By Joshua Eaton for the Intercept. In February 2004, U.S. troops brought a man named Ibrahim Awad Ibrahim al-Badry to Abu Ghraib in Iraq and assigned him serial number US9IZ-157911CI. The prison was about to become international news, but the prisoner would remain largely unknown for the next decade. At the time the man was brought in, Maj. Gen. Antonio Taguba was finalizing his report on allegations of abuse at Abu Ghraib’s Hard Site — a prison building used to house detainees singled out for their alleged violence or their perceived intelligence value. Just weeks later, the first pictures of detainee abuse were published on CBS News and in the New Yorker. Today, detainee US9IZ-157911CI is better known as Abu Bakr al-Baghdadi, the leader of the Islamic State. His presence at Abu Ghraib, a fact not previously made public, provides yet another possible key to the enigmatic leader’s biography and may shed new light on the role U.S. detention facilities played in the rise of the Islamic State.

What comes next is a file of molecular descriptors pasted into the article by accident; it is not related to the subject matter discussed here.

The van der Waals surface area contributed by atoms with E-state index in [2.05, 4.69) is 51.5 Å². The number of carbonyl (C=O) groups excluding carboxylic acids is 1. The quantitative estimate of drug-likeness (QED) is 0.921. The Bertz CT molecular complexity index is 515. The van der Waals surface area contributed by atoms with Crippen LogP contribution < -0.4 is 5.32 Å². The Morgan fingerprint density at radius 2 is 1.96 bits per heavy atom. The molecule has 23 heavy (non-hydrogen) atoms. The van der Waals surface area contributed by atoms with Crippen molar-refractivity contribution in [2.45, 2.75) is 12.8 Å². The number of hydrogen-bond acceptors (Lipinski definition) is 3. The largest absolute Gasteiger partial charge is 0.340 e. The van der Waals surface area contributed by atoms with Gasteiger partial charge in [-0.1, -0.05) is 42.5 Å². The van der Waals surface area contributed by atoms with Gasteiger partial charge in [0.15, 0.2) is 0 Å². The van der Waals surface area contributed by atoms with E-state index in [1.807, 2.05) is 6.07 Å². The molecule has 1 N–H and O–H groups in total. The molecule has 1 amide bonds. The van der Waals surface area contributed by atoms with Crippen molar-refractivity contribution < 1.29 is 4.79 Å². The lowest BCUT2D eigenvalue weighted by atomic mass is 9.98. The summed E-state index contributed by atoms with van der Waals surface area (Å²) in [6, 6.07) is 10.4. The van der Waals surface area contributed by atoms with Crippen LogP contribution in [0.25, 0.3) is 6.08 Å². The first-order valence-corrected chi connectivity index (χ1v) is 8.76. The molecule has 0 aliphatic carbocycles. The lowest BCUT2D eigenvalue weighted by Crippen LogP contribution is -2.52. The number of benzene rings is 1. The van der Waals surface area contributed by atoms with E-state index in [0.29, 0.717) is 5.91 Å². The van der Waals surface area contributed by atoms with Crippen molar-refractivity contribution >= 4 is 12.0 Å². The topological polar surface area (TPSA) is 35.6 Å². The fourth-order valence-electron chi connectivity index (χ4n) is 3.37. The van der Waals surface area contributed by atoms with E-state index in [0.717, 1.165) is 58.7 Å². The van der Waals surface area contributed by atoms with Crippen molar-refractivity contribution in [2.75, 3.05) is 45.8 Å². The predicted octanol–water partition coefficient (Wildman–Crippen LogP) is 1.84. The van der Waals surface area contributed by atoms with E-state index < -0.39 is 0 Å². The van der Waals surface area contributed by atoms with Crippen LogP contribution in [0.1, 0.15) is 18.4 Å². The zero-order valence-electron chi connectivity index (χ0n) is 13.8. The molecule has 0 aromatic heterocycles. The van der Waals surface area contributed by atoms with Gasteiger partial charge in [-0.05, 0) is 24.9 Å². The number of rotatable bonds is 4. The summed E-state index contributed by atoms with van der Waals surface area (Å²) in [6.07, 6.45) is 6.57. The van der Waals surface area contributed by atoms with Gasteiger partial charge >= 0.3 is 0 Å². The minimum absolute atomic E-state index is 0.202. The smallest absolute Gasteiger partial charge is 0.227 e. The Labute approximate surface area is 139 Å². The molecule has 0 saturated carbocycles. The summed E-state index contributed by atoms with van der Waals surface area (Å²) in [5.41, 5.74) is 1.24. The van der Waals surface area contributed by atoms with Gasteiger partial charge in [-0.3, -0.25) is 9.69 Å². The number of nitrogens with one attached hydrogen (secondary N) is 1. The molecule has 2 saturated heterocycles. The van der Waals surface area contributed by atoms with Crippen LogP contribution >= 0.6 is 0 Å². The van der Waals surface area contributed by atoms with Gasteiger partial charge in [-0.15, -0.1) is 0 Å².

By Sonali Kolhatkar for Truthdig. Dozens of undocumented women being held with their children at the Berks County Residential Center in Pennsylvania are on a hunger strike that they say will culminate in their leaving the facility “alive or dead.” The mothers are essentially being held prisoner under an Obama administration plan to detain undocumented families while their papers for asylum are being processed. Their children range in age from 2 to 16. A Philadelphia-based grass-roots organization called Juntos has been working to shut down Berks for nearly two years. It should not be such a difficult task, given that the facility is violating policy on many fronts. In an interview, Juntos Executive Director Erika Almiron told me that Berks was licensed as a “child residential facility” rather than a “detention center,” and that there is “no license that they can get in the state of Pennsylvania to fit what they want to do.” The detention center’s license expired in February, and Juntos and its allies pressured the Department of Human Services (akin to a child welfare department) to refuse renewal. But Berks County commissioners inexplicably appealed the decision. While the appeal is in process, the facility continues to operate and keep the women and children as prisoners.